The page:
Dror Wahrman traces the political treatment of the middle class of England through the decades of the 1820s and 1830s. As the title denotes, the main development he is tracing is the incorporation of women and the domestic into the political conception of the middle class. The brunt of his argument is found in one of the concluding sentences of the article which reads: “The picture of the ‘middle class’ as the epitome of hearth and home, in sum, should be viewed not as a straightforward snapshot of essential social practice but, rather, as a charged and contingent historical invention.”
Wahrman’s article opens on comparing two statements made by novelist Edward Bulwer-Lytton. The first statement, contained in an 1831 essay, establishes a clear dichotomy between public and private, leaving public opinion to men and fashion to women. However, two years after that statement was published Bulwer-Lytton again discussed public opinion and fashion but did not divide relegate the categories to men and women respectively; rather, the categories were relegated to the middle class and aristocracy, respectively. Wahrman suggests that the difference in texts is not coincidental but reflects that the categories “middle class,” “public,” “private,” “masculine” and “feminine,” “invoked changing ranges of meanings and . . . carried different stakes at different moments.”
The trial of public opinion surrounding the episode of Queen Caroline in the 1820s asserted the opinion of the “middle class” was altogether male. The instance of women engaging in the public discourse surrounding Queen Caroline contained in the article was an address to the queen which was printed in the Examiner and the women are excessively meek in their writing saying at one point, “We are unaccustomed to public acts.” However, Caroline was considered “a woman’s cause” as “women acted as defenders of familial values and communal morality.” Nevertheless, at this time women were not considered part of the middle class voice speaking out against the injustice facing Caroline.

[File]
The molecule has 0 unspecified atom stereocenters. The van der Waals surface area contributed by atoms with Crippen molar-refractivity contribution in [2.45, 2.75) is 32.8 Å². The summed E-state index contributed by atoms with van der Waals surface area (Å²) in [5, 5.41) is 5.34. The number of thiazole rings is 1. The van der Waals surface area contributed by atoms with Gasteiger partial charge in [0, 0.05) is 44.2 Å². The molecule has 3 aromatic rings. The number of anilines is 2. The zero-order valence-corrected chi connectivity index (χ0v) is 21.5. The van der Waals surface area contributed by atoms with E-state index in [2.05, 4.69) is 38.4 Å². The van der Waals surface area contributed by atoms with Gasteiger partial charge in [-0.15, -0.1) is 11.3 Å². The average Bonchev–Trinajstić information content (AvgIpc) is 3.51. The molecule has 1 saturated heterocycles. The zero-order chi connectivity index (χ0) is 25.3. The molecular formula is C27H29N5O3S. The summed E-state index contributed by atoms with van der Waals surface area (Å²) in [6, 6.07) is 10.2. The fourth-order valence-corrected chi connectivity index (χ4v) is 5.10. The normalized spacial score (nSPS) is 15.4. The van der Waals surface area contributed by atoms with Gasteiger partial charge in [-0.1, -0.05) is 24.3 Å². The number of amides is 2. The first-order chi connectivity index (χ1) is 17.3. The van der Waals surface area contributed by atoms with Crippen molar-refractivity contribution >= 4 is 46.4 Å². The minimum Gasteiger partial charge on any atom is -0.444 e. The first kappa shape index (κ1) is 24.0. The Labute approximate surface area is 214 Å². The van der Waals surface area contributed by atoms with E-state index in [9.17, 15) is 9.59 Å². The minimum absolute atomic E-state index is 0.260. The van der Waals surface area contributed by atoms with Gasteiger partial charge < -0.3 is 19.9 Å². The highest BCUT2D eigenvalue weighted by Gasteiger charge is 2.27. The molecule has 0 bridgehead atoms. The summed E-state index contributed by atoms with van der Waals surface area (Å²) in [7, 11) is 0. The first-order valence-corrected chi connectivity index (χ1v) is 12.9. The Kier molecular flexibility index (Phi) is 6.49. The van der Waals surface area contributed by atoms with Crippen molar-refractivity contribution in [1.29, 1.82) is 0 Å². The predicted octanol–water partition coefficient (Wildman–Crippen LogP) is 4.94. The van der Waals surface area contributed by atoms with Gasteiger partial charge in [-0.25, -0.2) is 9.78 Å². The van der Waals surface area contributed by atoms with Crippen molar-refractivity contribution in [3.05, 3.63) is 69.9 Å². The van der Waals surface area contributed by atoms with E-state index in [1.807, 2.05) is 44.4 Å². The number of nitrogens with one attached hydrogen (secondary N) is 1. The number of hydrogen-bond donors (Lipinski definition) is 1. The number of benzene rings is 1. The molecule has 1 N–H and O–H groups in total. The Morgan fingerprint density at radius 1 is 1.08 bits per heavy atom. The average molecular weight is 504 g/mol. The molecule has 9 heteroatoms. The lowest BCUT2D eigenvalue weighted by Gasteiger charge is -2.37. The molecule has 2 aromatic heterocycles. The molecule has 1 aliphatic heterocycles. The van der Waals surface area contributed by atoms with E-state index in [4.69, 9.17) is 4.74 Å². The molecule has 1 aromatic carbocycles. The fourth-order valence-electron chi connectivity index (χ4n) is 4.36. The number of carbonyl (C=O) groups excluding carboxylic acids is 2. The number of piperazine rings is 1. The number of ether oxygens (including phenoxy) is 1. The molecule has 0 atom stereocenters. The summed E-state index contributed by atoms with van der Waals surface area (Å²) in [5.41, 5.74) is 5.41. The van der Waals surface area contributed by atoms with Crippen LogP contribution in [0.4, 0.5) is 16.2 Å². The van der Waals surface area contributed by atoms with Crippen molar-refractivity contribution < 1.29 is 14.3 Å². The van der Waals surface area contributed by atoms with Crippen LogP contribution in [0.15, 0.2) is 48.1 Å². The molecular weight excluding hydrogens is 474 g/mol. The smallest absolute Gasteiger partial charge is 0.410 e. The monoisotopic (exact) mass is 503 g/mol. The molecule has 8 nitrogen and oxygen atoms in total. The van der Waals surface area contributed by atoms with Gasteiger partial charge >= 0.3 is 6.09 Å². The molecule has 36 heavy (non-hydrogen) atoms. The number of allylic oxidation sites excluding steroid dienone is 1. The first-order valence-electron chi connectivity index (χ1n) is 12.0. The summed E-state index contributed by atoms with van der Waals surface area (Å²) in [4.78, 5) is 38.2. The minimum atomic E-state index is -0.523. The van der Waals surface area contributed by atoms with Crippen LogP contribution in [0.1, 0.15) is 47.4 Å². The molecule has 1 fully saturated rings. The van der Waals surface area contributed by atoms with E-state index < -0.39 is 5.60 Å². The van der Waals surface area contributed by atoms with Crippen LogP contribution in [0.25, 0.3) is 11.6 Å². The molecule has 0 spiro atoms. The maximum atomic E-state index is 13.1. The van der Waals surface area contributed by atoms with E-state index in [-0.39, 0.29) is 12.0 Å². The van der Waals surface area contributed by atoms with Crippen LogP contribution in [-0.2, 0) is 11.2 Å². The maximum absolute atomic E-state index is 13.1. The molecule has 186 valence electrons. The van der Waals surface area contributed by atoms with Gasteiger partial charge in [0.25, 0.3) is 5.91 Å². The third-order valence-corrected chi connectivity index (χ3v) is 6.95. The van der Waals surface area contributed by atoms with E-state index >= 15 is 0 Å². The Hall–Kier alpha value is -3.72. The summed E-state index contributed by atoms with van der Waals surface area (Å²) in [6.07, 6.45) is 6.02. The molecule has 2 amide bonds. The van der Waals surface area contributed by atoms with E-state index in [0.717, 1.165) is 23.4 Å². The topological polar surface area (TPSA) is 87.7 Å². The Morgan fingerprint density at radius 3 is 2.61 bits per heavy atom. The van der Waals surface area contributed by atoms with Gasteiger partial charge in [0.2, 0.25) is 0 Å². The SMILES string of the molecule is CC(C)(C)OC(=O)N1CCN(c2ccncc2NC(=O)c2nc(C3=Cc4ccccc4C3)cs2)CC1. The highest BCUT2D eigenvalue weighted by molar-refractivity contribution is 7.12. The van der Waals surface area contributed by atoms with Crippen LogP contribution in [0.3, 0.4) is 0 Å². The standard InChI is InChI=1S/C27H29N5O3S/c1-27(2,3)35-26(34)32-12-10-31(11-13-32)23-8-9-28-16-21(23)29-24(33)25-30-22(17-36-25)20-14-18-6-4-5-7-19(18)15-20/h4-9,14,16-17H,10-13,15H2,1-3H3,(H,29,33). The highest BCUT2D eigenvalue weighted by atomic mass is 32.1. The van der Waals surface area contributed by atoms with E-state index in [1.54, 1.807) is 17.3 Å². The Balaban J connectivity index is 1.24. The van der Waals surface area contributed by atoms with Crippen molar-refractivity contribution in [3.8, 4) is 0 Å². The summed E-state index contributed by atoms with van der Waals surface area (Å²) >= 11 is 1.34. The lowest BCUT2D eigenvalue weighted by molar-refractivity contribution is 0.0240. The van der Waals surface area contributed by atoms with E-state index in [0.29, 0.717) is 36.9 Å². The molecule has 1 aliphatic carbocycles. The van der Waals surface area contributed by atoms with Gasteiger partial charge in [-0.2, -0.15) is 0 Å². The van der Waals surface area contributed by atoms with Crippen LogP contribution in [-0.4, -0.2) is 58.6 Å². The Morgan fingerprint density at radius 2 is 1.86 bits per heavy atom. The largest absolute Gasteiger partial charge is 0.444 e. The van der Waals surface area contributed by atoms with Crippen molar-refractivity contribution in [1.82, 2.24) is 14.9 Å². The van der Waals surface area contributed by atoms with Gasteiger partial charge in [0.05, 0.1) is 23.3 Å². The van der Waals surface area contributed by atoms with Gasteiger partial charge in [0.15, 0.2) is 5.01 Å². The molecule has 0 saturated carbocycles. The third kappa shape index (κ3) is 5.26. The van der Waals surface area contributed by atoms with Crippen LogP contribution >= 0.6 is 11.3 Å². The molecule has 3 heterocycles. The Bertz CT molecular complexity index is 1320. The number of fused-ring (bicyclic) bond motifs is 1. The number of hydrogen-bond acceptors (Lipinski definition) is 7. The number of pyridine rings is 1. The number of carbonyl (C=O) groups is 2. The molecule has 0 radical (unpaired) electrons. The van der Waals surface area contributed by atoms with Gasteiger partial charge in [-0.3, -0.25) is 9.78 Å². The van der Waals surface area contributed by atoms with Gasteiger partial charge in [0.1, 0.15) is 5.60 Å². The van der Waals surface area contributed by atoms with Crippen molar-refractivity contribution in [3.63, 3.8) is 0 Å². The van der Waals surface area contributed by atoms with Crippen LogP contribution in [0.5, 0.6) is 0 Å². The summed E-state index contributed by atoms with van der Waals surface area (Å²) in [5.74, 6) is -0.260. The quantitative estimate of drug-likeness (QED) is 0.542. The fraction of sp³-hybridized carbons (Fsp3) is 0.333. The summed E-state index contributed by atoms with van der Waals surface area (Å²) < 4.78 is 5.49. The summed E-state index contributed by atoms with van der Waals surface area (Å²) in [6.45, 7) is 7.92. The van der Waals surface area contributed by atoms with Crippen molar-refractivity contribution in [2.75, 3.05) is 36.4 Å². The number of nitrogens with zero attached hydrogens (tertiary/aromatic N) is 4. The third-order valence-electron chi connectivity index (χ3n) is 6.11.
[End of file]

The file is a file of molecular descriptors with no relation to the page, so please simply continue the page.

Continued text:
The rhetoric used to discuss the middle class changed with the passage of The Reform Bill of 1832, although there is some debate as to whether or not some social change on a longue duree level had not occurred earlier. Nonetheless, the middle class began to be associated with familial values, particularly with religious devotion and soberness, all which placed increased emphasis on the domestic—traditionally the woman’s realm. Wahrman evokes Joan Scott in his discussion quoting from her “Gender: A Useful Category of Analysis” the following phrase: “the concept of class in the nineteenth century relied on gender for its articulation.” Wahrman’s article and his tracing of notions of what defines middle classness reflects the validity of Scott’s statement.
Thematic Categories: Categories of Difference (Middle Class vs. Aristocracy—something I didn’t mention much, but very explicit in the discussion of Queen Caroline), Gender, Marriage and Family, Feminism (discussion of Mary Wollstonecraft, William Thompson, among other feminist writers)